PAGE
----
SDC Forum #71720 (May 2013) and addendum
Either 6 or 12 volt coils should show roughly .4 to 2.0 OHM resistance in the primary
windings, which are the (-) to (+) poles on the coil perimeter.
Secondary Winding (Hi Voltage to either perimeter poles) should be 6 - 15,000 OHM .
Newer coils with segmented core construction typically read 6,000 to 8,000 ohms,
while others can may read as high as 15,000 ohms.
A 12 volt coil with an internal resistor will show 3.0-3.5?. (internally wound
to create higher resistance.
Points Ignition:
A 12 volt coil without internal resistance will show 1.5 OHM. The working
ohmage of a 12 volt coil on a V8 should be ~3.0 ohms to prevent running hot
and burning points. The higher Ohmage is supplied by an External resistor.
Measure your coils primary resistance (-) to (+) on the coil perimeter.
If less than 1.5, then add the correct ballast resistor to bring the
resistance up.
Most 6 volt coils have a primary resistance somewhere between 1 and 1.2 ohms
and 12 volt coils have a nominal resistance of 1.5 ohms when used with a ballast
resistor and around 3 ohms with an internal resistor.
(From SDC#71720)
I use a vacuum tube
voltmeter to check coil resistance because they can be set to show a zero
reading when the leads are touched together. Many of the late 30's and mid
40's Fords used an external resistor with their 6 volt coils. Bud
From (http://www.yesterdaystractors.com/cgi-bin/viewit.cgi?bd=ac&th=138584)
THERE ARE HARDLY ANY COILS, 6 OR 12 VOLTS, THAT CONTAIN ANY INTERNAL STAND ALONE DISCRETE
"RESISTORS".
YES there were a few very old, mostly automotive, coils that contained hidden inside
the can (often a ringed seperate compartment) a stand alone discrete "resistor".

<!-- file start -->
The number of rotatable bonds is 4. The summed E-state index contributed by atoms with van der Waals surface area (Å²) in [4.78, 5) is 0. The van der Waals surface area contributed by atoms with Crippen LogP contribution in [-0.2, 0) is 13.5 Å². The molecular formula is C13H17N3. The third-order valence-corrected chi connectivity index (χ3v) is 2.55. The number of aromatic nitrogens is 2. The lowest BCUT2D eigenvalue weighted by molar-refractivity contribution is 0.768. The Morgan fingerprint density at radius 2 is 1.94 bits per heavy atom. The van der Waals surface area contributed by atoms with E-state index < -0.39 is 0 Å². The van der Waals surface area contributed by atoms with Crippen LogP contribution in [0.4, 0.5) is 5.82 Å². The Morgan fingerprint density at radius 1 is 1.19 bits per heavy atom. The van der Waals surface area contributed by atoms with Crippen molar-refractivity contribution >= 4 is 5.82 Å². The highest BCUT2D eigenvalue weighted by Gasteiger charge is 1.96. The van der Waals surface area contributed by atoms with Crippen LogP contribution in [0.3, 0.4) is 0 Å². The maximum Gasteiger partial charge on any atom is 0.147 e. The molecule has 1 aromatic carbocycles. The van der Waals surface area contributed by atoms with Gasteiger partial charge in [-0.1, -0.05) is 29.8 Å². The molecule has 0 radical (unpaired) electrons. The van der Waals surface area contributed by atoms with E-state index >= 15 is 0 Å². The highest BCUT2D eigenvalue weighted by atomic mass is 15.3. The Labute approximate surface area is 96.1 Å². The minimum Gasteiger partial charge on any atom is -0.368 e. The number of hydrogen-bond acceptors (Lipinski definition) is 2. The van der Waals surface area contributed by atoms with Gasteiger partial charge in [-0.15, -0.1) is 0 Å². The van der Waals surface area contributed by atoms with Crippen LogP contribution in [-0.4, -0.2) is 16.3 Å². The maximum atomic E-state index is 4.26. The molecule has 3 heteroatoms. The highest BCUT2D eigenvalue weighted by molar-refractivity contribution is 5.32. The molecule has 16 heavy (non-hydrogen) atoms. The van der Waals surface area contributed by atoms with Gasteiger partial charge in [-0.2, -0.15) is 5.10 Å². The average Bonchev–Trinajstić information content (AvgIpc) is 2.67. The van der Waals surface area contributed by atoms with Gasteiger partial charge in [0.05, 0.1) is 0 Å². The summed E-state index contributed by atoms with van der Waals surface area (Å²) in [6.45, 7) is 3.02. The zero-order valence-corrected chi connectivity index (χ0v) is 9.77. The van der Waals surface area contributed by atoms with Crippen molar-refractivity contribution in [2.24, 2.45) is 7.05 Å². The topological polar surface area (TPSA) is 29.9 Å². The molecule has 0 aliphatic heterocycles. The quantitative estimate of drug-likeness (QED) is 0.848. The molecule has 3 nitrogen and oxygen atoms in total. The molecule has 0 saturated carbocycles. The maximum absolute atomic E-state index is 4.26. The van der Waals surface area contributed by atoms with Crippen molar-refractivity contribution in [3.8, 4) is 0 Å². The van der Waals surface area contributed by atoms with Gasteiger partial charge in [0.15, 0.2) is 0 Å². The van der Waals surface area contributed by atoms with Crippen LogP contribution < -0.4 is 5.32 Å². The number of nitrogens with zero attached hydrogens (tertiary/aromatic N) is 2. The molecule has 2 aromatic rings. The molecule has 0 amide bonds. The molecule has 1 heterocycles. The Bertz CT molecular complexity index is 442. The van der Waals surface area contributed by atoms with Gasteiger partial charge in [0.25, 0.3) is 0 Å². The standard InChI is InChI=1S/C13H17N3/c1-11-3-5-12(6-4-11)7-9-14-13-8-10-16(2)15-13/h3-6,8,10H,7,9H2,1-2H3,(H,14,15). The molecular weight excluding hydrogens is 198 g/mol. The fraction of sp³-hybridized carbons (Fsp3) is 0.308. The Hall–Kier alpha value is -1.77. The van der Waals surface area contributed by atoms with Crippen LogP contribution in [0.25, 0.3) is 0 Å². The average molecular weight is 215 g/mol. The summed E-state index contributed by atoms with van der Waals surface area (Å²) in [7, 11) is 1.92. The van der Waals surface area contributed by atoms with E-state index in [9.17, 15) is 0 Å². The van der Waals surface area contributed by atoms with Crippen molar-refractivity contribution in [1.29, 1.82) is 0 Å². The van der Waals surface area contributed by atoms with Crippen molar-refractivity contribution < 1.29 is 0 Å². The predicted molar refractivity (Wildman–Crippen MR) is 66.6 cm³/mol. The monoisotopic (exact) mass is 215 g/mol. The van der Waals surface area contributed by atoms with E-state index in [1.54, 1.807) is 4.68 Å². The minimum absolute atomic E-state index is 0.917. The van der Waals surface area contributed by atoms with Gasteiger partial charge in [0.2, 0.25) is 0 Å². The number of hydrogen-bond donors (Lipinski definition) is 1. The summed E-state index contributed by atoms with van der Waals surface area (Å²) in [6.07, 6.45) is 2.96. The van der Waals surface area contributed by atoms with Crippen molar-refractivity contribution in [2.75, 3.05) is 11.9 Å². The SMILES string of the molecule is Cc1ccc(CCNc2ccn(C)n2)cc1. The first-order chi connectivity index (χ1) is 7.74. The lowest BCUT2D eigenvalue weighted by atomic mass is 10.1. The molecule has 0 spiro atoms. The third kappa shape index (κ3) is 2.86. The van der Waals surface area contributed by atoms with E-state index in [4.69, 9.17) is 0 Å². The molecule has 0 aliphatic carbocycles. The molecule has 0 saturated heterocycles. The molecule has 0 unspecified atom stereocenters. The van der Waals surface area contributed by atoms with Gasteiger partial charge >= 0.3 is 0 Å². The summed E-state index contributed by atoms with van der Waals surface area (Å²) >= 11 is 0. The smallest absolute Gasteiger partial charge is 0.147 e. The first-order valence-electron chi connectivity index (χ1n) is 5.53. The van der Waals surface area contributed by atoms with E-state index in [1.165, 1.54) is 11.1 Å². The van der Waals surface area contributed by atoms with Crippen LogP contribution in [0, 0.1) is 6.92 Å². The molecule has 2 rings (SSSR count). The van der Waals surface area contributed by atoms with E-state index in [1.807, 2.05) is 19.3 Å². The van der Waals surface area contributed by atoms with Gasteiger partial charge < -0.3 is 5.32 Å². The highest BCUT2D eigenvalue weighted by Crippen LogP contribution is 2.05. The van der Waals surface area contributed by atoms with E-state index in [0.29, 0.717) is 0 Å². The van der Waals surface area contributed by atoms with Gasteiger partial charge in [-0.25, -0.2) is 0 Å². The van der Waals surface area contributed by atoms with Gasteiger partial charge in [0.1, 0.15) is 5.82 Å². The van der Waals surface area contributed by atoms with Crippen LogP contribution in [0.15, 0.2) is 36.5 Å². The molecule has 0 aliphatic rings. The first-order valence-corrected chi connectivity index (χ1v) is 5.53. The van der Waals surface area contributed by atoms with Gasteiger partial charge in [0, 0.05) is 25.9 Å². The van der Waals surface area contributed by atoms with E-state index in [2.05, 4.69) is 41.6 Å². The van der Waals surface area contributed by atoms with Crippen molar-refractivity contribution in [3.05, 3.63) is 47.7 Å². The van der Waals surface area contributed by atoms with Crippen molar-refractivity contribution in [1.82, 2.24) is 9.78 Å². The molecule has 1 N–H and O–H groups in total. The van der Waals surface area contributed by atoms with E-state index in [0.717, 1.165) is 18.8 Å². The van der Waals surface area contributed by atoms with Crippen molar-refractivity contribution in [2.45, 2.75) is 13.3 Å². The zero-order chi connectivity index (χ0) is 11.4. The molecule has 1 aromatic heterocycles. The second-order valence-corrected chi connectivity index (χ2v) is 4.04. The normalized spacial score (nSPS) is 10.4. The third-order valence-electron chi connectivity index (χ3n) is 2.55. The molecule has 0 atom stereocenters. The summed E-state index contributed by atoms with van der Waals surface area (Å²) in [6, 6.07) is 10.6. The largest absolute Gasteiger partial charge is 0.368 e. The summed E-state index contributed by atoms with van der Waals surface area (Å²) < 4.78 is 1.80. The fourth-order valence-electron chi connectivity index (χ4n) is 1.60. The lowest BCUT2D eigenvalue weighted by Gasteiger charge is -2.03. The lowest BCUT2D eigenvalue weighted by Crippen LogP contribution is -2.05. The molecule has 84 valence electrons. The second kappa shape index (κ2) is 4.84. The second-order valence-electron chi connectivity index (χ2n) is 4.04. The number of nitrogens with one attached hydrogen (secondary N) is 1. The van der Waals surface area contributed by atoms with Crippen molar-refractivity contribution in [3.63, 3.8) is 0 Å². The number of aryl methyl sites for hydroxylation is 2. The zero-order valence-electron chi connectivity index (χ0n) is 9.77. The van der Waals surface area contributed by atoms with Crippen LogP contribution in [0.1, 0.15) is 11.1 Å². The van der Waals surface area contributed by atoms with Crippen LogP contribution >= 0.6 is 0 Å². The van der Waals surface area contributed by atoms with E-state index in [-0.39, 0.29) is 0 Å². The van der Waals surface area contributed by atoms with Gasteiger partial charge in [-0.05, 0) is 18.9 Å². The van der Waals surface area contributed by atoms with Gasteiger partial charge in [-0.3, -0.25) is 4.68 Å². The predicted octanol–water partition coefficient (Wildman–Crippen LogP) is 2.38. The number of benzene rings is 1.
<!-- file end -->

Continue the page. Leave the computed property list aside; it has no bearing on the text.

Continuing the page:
HOWEVER what many lay people refer to as "internally ballasted" or a coil with an
internal ballast/RESISTOR IS NOT USUALLY THE CASE.
Whats commonly used on a coil thats designed for nominal 12 volt operation is EITHER
additional windings OR higher resistance wire, such that the total primary winding
resistance is in the 3 ohm range so theres around a 4 amp draw which the points have to
carry and switch on and off so they dont burn up prematurely.
Coils labeled "12 volts" OR "12 volts NO external ballast required" are designed for 12
volts and some call them "internally ballasted".
HOWEVER a coil labeled "12 volts, for use with external ballast resistor" is in essence
a 6 volt coil and the voltage dropping (12 to 6) external ballast is indeed needed or
the coil will overheat........
So call them coils with an internal resistor or internally ballasted if you like BUT
THERES NO "RESISTOR" INSIDE THEM!
However, a 12 volt coil has enough wire/windings or wire with sufficient X ohms per
unit length resistance such that the total primary resistance is in the 2.5 to 4
ohms range (3 typical) so that NO EXTERNAL BALLAST IS REQUIRED I will grant you that.
A 6 volt coil usually CONTAINS NEITHER an internal "resistor" nor internal wire/coil
windings containing a total resistance much over 2 ohms (1.5 typical) and a good parts
man wouldnt ask the question if you asked for a 6 volt 50 or 60's vintage coil.
Although, if you asked for a 12 volt coil, its a legimitate question to ask if it uses
an external ballast or not, and if so it will be labeled "12 volts for use with external
ballast". If NOT, its labeled "12 volts" or "12 volts NOT for use with ballast"